Monitoring and Evaluation is a critical part of community conservation programs. It is necessary to identify and address any implementation challenges. It can also ensure that conservation programs are improved as required in response to changing threats and opportunities at the local level.

This module will focus on introducing participants to participatory approaches in monitoring and evaluation of community conservation programs. It will cover core terms, principles and approaches to M&E that are important foundations of conservation program planning and implementation. How can M&E be incorporated into conservation programs in a way that supports community ownership and engagement? 

We will draw on a set of principles and guidelines for community-based conservation, called the ‘PARTNERS principles’, which have been developed based on the extensive experience of snow leopard conservation practitioners. The team will showcase participatory techniques for M&E from snow leopard and wider landscapes across the world. These sessions will build on Module 3 and Module 7 offered in 2020. An optional session will include a “workshop” style approach where the team works through planning a monitoring or evaluation method for real world examples from the snow leopard range.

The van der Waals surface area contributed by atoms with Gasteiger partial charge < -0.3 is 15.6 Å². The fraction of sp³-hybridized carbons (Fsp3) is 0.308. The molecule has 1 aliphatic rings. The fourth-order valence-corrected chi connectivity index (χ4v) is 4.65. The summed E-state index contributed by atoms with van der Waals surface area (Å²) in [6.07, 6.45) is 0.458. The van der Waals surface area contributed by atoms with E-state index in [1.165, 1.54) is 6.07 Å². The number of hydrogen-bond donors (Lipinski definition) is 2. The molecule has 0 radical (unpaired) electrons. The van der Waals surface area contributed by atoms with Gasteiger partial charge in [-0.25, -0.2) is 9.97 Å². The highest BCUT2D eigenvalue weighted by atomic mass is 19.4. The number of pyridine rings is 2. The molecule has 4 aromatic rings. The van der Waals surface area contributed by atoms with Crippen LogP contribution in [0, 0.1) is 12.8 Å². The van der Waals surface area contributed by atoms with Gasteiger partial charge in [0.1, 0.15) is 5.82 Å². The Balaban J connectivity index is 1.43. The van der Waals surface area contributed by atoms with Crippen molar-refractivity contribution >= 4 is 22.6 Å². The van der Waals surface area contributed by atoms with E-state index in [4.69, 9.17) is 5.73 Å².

This module is offered thanks to the partnership with France’s National Research Institute for Agriculture, Food and Environment and the Snow Leopard Trust.   

A livestock owner in Ladakh, India, who partnered with the Nature Conservation Foundation to build a predator-proof corral. Photo: Snow Leopard Trust

Dates/time of module

  • Wednesdays May 5th, 12th, 19th 2021
  • 14:00-16:00 Bishkek time

Module Outline

  • Session 1: Introduction to Monitoring and Evaluation
  • Session 2: Community Conservation & Monitoring
  • Session 3: Participatory Approaches to Evaluation 

Meet the Resource Team

Ajay Bijoor supports conservation efforts in the regions of Ladakh and Spiti valley in India. Over the last eight years, he has worked on setting up, running and monitoring community-conservation efforts in these regions. This effort aims at trying to create conditions conducive for conservation. More recently he has also been facilitating the process of building capacity for community-based conservation in snow leopard range countries.